Supreme Court Justice Marianne Furfure has up to 60 days to decide the legality of a controversial town of Cohocton wind law.
Wind farm opponent Cohocton Wind Watch claims the town violated the state’s Environmental Quality Review Act when it changed its zoning laws to make way for wind farm development. The town said proper procedure was followed.
The town is the proposed site for a 36-turbine wind farm by UPC Wind. A draft environmental review on the project was accepted by town officials last December. The zoning changes were enacted in early 2006.
Tuesday, Cohocton Wind Watch attorney Richard Lippes told Furfure town officials did not take state environmental review laws into account before approving the zoning changes.
Also, the zoning changes don’t comply with the town’s comprehensive plan, which mandates preserving the rural, agricultural nature of Cohocton, Lippes said.
Town attorney John Henry said the town board changed the zoning laws to prevent unrestricted development and not to benefit UPC Wind. Officials followed the comprehensive plan, he said.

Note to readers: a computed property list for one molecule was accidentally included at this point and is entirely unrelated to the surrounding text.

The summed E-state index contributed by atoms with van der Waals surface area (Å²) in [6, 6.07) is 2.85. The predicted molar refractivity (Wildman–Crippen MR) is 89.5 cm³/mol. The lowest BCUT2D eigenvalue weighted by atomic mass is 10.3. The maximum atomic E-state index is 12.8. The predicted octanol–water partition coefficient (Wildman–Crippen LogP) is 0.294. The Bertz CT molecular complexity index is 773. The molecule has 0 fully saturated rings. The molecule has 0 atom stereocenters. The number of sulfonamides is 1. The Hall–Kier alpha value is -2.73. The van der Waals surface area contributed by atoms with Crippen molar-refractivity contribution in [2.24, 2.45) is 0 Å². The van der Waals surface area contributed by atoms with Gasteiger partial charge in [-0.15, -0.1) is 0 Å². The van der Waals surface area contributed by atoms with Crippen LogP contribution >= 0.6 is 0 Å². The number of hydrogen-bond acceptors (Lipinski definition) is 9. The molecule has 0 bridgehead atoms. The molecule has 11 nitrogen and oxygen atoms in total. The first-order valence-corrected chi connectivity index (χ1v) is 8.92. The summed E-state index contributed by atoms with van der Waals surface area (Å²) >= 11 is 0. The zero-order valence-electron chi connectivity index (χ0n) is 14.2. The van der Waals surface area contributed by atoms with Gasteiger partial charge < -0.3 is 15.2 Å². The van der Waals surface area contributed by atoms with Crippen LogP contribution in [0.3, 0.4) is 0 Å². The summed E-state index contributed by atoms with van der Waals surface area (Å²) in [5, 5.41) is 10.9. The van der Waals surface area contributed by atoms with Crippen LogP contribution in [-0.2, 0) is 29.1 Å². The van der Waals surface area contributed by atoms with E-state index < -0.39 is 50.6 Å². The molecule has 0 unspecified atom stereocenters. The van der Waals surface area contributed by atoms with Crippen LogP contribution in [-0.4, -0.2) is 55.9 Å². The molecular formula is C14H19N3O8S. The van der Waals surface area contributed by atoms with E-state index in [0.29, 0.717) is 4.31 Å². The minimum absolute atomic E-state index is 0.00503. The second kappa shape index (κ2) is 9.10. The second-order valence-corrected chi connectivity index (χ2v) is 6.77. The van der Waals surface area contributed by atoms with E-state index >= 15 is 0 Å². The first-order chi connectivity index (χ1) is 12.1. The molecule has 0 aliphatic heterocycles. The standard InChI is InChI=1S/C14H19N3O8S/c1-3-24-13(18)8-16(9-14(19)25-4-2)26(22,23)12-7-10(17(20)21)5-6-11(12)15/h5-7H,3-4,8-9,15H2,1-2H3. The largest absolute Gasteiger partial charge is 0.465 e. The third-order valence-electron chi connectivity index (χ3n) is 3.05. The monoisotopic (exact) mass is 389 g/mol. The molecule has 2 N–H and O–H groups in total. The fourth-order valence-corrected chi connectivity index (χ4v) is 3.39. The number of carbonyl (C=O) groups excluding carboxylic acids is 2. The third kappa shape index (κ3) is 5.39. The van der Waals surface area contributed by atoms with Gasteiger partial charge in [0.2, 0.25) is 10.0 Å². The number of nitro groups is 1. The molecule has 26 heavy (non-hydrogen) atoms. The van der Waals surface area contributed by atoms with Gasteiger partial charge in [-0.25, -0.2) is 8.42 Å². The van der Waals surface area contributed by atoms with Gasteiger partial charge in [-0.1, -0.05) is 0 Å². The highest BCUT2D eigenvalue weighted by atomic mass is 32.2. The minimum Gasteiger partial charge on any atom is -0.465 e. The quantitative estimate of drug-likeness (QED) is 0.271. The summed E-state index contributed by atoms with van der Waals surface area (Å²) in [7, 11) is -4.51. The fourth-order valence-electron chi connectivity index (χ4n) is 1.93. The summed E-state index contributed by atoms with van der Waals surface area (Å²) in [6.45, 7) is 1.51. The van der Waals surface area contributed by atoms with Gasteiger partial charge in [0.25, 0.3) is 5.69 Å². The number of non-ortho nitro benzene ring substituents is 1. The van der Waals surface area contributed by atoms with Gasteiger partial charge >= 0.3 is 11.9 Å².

He said the law, by itself, was not a decision to approve a specific wind farm. Therefore, there was no reason to consider any negative effect by the projects on residents, he said.
“You may think this raises the question of significant impact,” Henry said. “The town board did not.”
He told Furfure town officials considered the project in keeping with the rural nature of Cohocton.
Furfure questioned whether there should be expert proof of potential harm, what standards are reasonable and practical, and whether the town “short-circuited” the process.
“It’s hard for me to say this isn’t any big deal,” she told Henry. “You’re setting the protocol, the standards, you’re setting the stage.”
Attorneys for UPC did not attend the hearing.
Tuesday’s hearing was the first time a legal challenge to wind power development has been heard in Steuben County, although several court hearings have taken place in Rochester.
Wind farm development in Steuben County has been controversial since the first wind farm site was proposed about five years ago in the town of Prattsburgh.
Opponents claim the 500-foot-high turbines would detract from the region’s rural character, be a source of noise pollution and be hazardous to the natural habitat.
Supporters say the turbines would provide much-needed renewable energy, be a source of income to property owners and boost local revenues.
Since then, a second Prattsburgh development, and projects in the areas near Hornby, Howard, Hartsville and Cohocton have generated opposition.
All other cases are pending or in the appeals process, including an appeal on an earlier version of the town of Cohocton wind law.
By Mary Perham
8 May 2007
|Wind Watch relies entirely
on User Funding